Shep was born at home two and a half years ago. He had a serious tongue tie and a pitifully weak sucking reflex and I just about spent my last dime and an awful lot of time and energy to be able to nurse him at all.
This was not my first rodeo. I had already been through this three times before and this time, thankfully, I had the support and the people around me I needed to make it work this time. Other times, with other babies, I did not have all I needed and I was not able to make it work. Those babies are half grown now, and doing fine. You definitely couldn’t pick them out of a line up, if you know what I’m saying. Fed is best, you know. So don’t read this and hear me saying anything else, ok? Every mother does her best and it’s all good, hard work and it all really does come out in the wash. Be free.
Shepherd needed more milk than I had to offer for the first few weeks and keeping him fed was a real community effort. Nursing mothers from miles around brought coolers of frozen milk for Shep and then we were able to pass the leftovers to a third freezer for a third baby who needed it. That was truly a beautiful thing to witness. Motherhood is very communal or it is very dry, ask me how I know.
I truly didn’t believe my body would ever kick in and produce enough milk to grow him but I did my best every day to give him all I could. Drop by drop, moment by moment, breath by breath. I remember whispering, “daily bread, daily bread, daily bread,” over his tiny head as I offered what I had again and again, allowing myself to trust that my broken body, with all it’s flaws, might really be enough.
And then one day I thought it might be safe to try a feeding without the little top-off bottle that had been my security for all those weary weeks. And he was fine. Hallelujah! The tongue-tie revision, the following stretches for his tiny mouth, the chiropractic treatments 30 minutes from home, the expensive hospital grade pump and the hours it represented, the sacrifice and care of so many people who cared for us while we worked this through, it was all worth it. For once, the stars had aligned and all was well.
And I was changed.
Turns out, that constant whispered daily bread prayer had sunk itself down deep in my soul and it had become like a banner over my life. Enough, enough, always enough is my resting place now. I’m making my home here now.
Two and a half years ago, my holy work was to pour myself out for him and work very hard to keep him fed and be with him. Today, it’s my holy work to hold him and rock him and help him be brave as he learns how to sleep and feel comfort without giving him what he is so sure he needs. It’s such a dance, this mothering life.
I remembered as I rocked this sweaty toddler to sleep for his first non-nurse-to-sleep nap today that broken bodies, offered up and released for the good of another have always been enough. Day after day, night after night, I have reached down deep underneath the exhaustion, isolation, and monotany that can sometimes characterize motherhood and I have found that there was enough. Enough milk, yours, mine and ours. Enough grace, enough strength, enough herbs and medicine, enough wisdom, hallelujah, there has been enough. At the end of my very best, the Creator who feeds the birds and colors the flowers has met me in my lack over and over and over again. He has made me a source of life and light and love for my children, in spite of all that I am and am not. Where there once was a dry bone valley, now I see plenty to go around. It really is a miracle.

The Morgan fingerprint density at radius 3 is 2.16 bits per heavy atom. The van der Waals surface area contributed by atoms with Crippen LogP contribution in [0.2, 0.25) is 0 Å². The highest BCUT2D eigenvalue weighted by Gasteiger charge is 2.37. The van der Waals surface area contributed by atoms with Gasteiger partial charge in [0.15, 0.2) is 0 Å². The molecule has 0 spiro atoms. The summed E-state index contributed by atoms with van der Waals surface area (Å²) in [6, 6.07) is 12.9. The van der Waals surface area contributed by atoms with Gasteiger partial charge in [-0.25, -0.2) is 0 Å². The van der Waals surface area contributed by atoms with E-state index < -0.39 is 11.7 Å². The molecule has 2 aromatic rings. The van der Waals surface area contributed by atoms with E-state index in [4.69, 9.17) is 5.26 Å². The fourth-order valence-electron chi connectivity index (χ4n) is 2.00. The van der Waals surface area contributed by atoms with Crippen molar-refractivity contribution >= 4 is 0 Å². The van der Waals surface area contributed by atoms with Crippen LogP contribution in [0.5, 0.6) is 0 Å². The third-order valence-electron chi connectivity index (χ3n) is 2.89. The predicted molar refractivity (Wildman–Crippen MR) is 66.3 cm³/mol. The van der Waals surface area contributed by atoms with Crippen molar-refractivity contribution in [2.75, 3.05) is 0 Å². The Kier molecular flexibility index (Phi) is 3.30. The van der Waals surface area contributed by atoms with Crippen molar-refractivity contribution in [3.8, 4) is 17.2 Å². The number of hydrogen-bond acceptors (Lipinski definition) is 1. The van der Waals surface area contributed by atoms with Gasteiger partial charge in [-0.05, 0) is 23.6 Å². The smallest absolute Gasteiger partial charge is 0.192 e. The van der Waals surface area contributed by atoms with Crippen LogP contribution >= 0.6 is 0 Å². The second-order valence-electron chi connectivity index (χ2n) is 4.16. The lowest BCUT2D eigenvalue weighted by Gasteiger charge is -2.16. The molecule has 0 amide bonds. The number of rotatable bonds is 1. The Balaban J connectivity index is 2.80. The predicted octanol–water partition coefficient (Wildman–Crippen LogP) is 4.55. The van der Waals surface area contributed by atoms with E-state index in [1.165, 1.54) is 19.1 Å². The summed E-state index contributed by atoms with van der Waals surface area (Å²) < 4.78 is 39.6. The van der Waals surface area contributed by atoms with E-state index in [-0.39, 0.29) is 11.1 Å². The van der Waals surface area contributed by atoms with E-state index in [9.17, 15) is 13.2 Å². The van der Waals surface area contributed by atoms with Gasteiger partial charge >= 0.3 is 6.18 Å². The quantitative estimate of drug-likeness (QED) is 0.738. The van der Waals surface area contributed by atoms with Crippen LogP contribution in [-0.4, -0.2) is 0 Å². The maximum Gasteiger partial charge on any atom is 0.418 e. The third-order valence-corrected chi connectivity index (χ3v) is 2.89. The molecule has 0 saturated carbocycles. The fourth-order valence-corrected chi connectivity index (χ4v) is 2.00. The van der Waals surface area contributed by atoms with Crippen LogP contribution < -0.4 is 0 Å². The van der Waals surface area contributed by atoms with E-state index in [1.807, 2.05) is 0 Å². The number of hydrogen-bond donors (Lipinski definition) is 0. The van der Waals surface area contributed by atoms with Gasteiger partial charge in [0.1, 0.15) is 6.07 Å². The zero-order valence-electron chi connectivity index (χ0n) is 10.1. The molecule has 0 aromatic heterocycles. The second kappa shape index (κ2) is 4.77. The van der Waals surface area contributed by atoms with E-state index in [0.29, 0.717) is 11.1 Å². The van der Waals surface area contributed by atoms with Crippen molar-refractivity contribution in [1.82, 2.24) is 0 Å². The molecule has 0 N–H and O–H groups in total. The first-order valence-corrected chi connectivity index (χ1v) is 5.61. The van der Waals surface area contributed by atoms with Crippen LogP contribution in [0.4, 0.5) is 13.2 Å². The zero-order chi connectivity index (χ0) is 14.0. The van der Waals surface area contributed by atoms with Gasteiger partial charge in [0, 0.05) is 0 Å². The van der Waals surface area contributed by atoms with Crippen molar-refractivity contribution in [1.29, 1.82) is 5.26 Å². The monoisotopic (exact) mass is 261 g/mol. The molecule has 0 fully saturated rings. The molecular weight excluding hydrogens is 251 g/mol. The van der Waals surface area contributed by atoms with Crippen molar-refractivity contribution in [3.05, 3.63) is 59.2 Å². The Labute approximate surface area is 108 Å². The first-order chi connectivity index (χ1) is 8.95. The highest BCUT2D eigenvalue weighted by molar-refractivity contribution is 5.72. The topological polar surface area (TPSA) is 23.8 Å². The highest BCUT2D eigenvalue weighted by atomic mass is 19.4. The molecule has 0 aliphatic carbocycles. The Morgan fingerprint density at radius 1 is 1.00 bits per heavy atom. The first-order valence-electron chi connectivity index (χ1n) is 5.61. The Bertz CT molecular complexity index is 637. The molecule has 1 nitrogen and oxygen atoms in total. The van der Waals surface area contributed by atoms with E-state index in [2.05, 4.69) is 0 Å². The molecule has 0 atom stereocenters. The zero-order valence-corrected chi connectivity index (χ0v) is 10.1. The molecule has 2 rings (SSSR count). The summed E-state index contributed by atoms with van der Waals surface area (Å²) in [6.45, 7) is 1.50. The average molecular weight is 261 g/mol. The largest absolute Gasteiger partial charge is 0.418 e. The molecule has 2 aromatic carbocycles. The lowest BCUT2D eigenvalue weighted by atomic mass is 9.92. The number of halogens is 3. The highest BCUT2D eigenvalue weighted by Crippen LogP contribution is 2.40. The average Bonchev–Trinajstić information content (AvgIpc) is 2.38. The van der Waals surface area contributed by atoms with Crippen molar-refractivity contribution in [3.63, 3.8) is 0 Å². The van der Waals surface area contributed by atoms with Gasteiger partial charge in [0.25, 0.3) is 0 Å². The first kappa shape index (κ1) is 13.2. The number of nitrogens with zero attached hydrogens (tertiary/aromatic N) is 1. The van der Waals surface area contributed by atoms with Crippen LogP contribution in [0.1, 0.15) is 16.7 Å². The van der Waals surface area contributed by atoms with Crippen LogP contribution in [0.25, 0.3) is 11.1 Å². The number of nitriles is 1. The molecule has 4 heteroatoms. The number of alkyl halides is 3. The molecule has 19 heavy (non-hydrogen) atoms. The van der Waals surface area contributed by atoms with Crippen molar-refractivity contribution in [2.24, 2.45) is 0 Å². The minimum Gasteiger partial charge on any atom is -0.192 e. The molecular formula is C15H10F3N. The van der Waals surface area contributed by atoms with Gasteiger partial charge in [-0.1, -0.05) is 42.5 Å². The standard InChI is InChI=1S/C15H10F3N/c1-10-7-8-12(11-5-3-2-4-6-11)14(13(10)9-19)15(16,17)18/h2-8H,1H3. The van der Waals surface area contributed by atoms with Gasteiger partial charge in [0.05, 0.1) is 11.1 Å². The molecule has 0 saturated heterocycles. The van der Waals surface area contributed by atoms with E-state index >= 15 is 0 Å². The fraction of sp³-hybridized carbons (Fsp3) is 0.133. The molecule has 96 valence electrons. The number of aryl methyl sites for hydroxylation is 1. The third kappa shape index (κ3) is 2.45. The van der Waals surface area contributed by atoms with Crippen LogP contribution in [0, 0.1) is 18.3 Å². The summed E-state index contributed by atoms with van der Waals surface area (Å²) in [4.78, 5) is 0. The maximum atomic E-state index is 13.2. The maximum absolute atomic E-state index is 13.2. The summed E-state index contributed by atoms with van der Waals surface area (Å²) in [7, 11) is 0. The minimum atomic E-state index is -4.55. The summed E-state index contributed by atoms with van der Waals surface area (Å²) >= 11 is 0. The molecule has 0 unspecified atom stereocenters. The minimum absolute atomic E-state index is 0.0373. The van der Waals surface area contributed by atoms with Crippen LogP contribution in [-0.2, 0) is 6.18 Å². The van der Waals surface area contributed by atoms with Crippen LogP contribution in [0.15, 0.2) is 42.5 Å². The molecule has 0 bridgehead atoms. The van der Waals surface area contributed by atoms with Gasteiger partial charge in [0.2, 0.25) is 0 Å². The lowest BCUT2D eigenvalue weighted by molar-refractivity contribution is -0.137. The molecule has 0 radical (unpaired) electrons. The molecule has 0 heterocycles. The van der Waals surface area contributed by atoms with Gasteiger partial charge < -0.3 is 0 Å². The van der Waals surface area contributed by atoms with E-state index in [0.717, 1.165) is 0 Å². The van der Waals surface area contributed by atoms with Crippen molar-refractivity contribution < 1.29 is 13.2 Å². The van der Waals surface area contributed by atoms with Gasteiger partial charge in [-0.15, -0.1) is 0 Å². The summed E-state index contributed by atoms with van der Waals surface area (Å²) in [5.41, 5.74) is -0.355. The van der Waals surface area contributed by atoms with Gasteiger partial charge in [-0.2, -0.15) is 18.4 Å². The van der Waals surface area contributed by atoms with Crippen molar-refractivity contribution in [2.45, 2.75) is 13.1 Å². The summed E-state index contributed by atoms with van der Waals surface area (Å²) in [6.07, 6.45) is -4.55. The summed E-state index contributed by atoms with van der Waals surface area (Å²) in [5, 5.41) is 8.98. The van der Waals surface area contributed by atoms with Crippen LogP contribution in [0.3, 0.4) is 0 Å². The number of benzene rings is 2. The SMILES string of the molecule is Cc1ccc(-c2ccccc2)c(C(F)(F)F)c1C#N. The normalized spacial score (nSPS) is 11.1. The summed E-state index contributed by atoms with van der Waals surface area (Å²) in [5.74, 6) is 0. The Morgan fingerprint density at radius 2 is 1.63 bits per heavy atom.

And that’s the Kingdom of God here on earth. The God who came near and offered his broken body for all of us is still drawing us in, filling us up, and setting us free. It’s Kingdom work to liberate the captives, restore sight to the blind, release all the oppressed, and to proclaim God’s wild love to the whole world. It’s Kingdom work to feed babies, yours and not yours, and to fight to keep them in their mothers’ arms. It’s Kingdom work to nurse and rock through the night hours while the house is quiet and still. It’s holy rebellion to keep not quitting, to keep showing up with the little bit you have and trusting that in the economy of the Kingdom of the risen and always resurrecting God, it will be enough.
So as you go on and do whatever is next for you, remember that you are not alone here. You are seen and loved beyond measure. The work you are doing to restore the Shalom of God in the lives of the people around you and in the great big world is good and it’s enough. Nothing is wasted here and all of it counts, every single drop. The hard seasons of learning to bring your empty cup and holding your breath until it’s filled don’t last forever and you really will become that tall tree, planted by the river and bringing forth plenty of good fruit. I believe it for me and I believe it for you. Go on. Do the next thing and then the next and enough, enough, enough, daily bread, daily bread, daily bread will be your home, too. The Kingdom of God is already within you, haven’t you heard?. Bring your empty cup and there will be enough.